Grading Obamanomics: A solid C+

More interesting than my overall grade are its components. For the first six months, I’d award him an A-; for the rest, a C- or D. I’d weigh the two grades equally, because he deserves a lot of credit for stopping the economic free-fall when he took office…

To be fair, the weak recovery has other, larger causes: the hangover from the financial crisis and Great Recession. The burst real-estate bubble destroyed $6 trillion of housing values. Rebuilding their wealth, many Americans are repaying debt and saving more. This depresses consumer spending — the economy’s main engine — which is growing about 2 percent annually, down from 3 percent before the crisis, notes Behravesh. Likewise, the failure of housing construction to revive has hurt this recovery compared to most others, argue economists Michael Bordo and Joseph Haubrich in a new paper.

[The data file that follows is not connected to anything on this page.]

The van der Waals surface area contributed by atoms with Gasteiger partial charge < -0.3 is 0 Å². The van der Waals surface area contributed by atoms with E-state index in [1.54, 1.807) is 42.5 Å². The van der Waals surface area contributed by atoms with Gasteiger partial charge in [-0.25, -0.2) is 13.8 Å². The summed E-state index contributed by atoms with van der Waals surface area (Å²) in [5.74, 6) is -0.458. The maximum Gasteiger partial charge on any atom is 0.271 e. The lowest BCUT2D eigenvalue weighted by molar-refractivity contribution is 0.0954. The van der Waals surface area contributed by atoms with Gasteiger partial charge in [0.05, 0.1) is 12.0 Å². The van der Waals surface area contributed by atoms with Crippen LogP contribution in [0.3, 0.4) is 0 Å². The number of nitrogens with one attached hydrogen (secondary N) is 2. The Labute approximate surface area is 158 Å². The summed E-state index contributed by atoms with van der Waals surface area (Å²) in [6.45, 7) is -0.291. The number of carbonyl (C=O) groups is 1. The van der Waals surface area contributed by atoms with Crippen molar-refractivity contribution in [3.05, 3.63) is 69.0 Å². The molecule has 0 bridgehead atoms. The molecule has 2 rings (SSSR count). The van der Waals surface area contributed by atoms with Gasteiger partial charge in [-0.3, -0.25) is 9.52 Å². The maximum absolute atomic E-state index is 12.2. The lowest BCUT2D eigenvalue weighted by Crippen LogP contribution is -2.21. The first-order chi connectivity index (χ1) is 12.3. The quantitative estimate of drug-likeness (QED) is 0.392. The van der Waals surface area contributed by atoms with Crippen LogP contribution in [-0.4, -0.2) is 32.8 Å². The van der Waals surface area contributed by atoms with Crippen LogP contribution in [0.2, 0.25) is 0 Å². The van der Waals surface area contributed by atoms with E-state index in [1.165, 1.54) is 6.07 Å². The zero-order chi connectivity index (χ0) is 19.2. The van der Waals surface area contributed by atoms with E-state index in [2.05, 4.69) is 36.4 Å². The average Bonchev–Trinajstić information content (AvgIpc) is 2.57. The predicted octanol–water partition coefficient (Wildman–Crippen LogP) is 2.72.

But Obama’s missteps have made the situation worse. How much? The honest answer: We don’t know. Economists’ efforts to measure the impact of “policy uncertainty” are primitive. My guess is that Obama’s errors had a modest effect. Suppose they cost 25,000 jobs a month. Beginning in 2010, job growth has averaged about 125,000 a month. The extra 25,000 conceivably might have strengthened confidence and accelerated the recovery.